You may be surprised to hear that most people burn fewer calories through exercise than they do through NEAT. That’s because exercise is often a once daily (or less for some people) calorie-burning spurt, while NEAT describes the calories we burn through any sort of activity all day long.

According to the Mayo Clinic people who are very sedentary may only be able to credit NEAT for 15 percent of their total daily energy (calorie) expenditure, while in active individuals it can account for up to 50 percent.

Things that affect your NEAT
Occupation - People with active jobs can burn up to 1,000 calories more per day than those with sedentary jobs. But you’re not a hopeless case if you’ve got a desk job. Get up often to take short walks around the office or walk to a co-worker’s cubicle to give them a message instead of using email. If you’ve got a really great boss, convince them that a standing desk will boost your productivity.
Leisure time - Do you spend most lounging in front of the TV, or are you always moving? I’m not saying you have to go outside for a run, just puttering around your yard or organizing a closet can elevate your daily energy expenditure.
Fidgeting - People with fidgeting habits - whether they gesture with their hands while they talk, bounce a leg while they sit or twirl their hair around a finger - might just have discovered the secret to staying in shape. These people are constantly in motion. Even though it may not seem like much, a day full of fidgeting can really add up.

What you can do to take advantage of NEAT
Since NEAT is a combination of everything you do throughout the day, it’ll take a lot of lifestyle adjusting to get the full benefits, but there are many easy ways to start.
Use a push or manual mower when you’re cutting the lawn
Avoid drive-through windows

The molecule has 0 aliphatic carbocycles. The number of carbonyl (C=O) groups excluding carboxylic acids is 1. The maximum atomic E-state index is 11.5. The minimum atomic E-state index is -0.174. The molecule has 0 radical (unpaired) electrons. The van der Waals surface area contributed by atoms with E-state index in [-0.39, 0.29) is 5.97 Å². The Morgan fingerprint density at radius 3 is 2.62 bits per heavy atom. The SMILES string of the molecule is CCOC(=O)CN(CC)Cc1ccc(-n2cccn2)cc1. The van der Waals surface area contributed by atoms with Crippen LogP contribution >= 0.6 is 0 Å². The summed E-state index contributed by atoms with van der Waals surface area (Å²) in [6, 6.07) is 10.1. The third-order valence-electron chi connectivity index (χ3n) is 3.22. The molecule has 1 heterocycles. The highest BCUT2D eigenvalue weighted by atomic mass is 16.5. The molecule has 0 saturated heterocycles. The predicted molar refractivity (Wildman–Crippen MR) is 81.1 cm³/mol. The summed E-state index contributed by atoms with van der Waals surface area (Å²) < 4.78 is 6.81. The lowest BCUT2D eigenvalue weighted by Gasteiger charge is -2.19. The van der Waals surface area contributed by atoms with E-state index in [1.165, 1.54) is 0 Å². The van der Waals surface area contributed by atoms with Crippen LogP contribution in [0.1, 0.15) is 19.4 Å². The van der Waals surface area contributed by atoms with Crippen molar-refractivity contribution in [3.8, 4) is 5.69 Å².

Choose stairs over elevators
• If you must watch television do a bit of household tidying at each commercial, and change channels without using the remote.
Get a little restless - If you have the urge to move your hands, feet or other body parts don’t fight it
Laugh out loud, and do it often
Tell great stories - the more wild gestures the better
Stand instead of sitting whenever possible

Boost Your Strength Training Calorie Burn

February 5th, 2010 No comments

Supersets help you get things done faster
When most people tackle the weight room, they start with a plan that includes straight sets. This method involves performing two or more sets of each exercise, with about a minute or more rest in between each set. While there’s absolutely nothing wrong with doing straight sets, it does have some negatives, including the fact that your sessions take longer to complete and your body will eventually adapt and quit realizing results. That’s where supersets and all its variations come in.
What are supersets?
Supersetting is when you perform two exercise sets without rest in between. Some pros recommend you perform sets on opposing muscle groups, meaning if you do one set of barbell curls to work your biceps, you immediately follow it with one set of skull crushers to work your triceps.

You can also perform two exercises that target the same muscle, such as leg extensions and squats. This method is known as pre-exhaustion supersets because the first move isolates and fatigues the quads and the second involves them in a compound exercise. Post-exhaustion supersets are the exact opposite, you do the compound move first and the isolation move second.

Why you should try supersets
• Supersets are a great way to blast through a weight loss plateau because they challenge your body to do work it isn’t used to.